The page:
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Have a new project with the following setup and requirments:-

My client has a MSSQL 2005 server (A) in their office. Their vendor has a MSSQL 2005 server (B) in another part of the world, which contains real-time transactional data. My client wants to load the data from (B) to (A) on a daily basis during non office hours. They have datareader access to (B) but that is about it, the vendor will not be doing replication, log shipping etc and my client is solely responsible for getting their own data so that they can run their own reports/cubes.

The script I used is as follows using distributed TSQL and linked server to (B) :-

DECLARE @sqlCommand        VARCHAR(2000)
DECLARE @LastProcessedDate DATETIME

-- run the following code for Table 1 to Table XX

SELECT @LastProcessedDate = LastProcessedDate 
  FROM [ProcessControl] 
 WHERE TableName = 'table_1'

SET @sqlCommand = 'INSERT INTO Table1 
                   SELECT * 
                     FROM OPENQUERY(VendorsLinkedServerName, 
                          ''SELECT * 
                              FROM Table1 
                             WHERE LastModified >= '''' + @LastProcessedDate + '''')'

EXEC @sqlCommand

I did an initial trial for the 10 largest tables for 1 full day of data and it took 1 hour which is too long. Also for the test, I have already removed all indexes and constraints except the primary key (which comprise 1-4 BIGINT columns) for the tables. Any suggestions on how I can speed up the load time or go about loading the data?

edit: just to add, in case you wonder why the select statement was written this way, in the above example Table1 in (A) is in an ETL database and the data will subsequently be compared to determine insert/update/delete in the actual reporting database in (A)

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This is a suggest so I am leaving this as a comment: Have you tried SQL Data Compare? (red-gate.com/products/SQL_Data_Compare/index.htm) –  Sung Sep 12 '09 at 15:59
    
How long is acceptable for transfer time? –  James Black Sep 12 '09 at 16:18
1  
No one is going to be able to help you until you provide some relevant information: 1) what is the actual throughput of the data connection? Not of your query, but of the connection? You're just spitting in the wind if you don't know this. 2) What is your average record size, 3) average # of records to be transferred every night, 4) whats the Table Definition at the source, including any Keys and Indexes? Once we have that information, THEN someone has a chance of being able to help you. –  RBarryYoung Sep 13 '09 at 6:54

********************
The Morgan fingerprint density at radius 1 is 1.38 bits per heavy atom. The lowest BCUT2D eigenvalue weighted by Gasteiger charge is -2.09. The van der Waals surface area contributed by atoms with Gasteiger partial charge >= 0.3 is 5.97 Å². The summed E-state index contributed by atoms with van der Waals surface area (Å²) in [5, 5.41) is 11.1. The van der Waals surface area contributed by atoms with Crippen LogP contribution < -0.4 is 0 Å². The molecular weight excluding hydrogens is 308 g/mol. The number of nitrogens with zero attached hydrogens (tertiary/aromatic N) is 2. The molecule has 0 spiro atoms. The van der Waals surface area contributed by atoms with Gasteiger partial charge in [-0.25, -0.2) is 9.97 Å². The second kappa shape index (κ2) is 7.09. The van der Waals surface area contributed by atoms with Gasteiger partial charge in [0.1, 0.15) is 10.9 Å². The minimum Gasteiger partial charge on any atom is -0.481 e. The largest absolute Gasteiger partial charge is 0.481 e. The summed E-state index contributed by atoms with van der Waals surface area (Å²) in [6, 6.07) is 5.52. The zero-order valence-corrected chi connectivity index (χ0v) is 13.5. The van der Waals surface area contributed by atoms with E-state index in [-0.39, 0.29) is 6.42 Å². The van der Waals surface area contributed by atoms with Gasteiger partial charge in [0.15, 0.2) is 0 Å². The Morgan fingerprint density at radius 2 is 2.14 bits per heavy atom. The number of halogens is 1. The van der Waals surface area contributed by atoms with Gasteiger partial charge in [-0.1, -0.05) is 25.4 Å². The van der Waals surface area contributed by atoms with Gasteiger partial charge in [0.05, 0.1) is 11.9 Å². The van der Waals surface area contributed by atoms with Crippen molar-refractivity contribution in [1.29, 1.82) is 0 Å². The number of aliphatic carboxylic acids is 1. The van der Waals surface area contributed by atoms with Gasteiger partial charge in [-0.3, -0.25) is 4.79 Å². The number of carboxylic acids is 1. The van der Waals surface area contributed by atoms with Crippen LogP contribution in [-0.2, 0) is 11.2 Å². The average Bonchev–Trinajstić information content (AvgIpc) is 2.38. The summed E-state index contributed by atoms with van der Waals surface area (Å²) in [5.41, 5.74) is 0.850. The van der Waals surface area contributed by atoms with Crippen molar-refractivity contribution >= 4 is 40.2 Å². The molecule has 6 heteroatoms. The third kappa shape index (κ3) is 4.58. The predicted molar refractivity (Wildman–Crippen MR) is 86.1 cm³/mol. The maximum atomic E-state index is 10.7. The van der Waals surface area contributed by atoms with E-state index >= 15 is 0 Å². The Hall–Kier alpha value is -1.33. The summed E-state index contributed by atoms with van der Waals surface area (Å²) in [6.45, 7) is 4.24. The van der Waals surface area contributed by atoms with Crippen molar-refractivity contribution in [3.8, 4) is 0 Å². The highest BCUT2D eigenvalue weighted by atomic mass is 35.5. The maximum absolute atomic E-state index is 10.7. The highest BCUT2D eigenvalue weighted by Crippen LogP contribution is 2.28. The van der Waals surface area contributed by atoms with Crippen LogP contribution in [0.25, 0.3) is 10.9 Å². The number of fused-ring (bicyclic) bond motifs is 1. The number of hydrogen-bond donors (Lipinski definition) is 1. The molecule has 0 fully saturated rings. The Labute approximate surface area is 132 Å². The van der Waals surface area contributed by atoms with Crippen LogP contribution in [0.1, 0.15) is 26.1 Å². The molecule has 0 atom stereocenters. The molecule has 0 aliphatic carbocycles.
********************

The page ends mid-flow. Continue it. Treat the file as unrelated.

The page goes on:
1  
And for the record: it's entirely possible, even probably, that the actual problem is neither network latency, nor Insertion times on your site, but rather the lack of an index (preferably a clustered index) on the LastModified column of the source table, forcing your query to re-scan the entire table every night. Providing the information I indicated above will make it much easier to determine which of these three is the culprit, and to advise on what you can do about it. –  RBarryYoung Sep 13 '09 at 7:03

5 Answers 5

Unfortunately I'm guess that the biggest slowdown is just network latency, and there's not much you can do about that.

I do have one idea, though. Try adding an ORDER BY clause to the SELECT statement that matches the primary key (clustered index) of the target table. That could cut down on the need to re-order the table during inserts.

Also, just how many tables are there, and how much time do you have? If you've done the 10 largest in an hour, you may find there's a 90/10 rule at play such that all the other tables combined still take less time than those 10.

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Sounds like you're looking for a one-way (download only) synchronisation. For best reliability I would ask the vendor (B) to add a ROWVERSION column, it's a little safer than a DateTime or DateTimeOffset.

As for your query I've done something like the following:

INSERT INTO dbo.Table1
(
    Field1,
    Field2,
    Field3
)
SELECT
    T1.Field1,
    T1.Field2,
    T1.Field3
FROM [LinkedServer].[DatabaseName].[dbo].[Table1] T1
WHERE T1.Version > @LastAnchor

You can skip the whole ETL phase if your schemas are the same by having a CreatedVersion and UpdatedVersion, with Tombstone rows for deletes if needed. Sync Framework simplifies a lot of this for you, although you can use the concepts to bake your own relatively easily. Rules are as follows: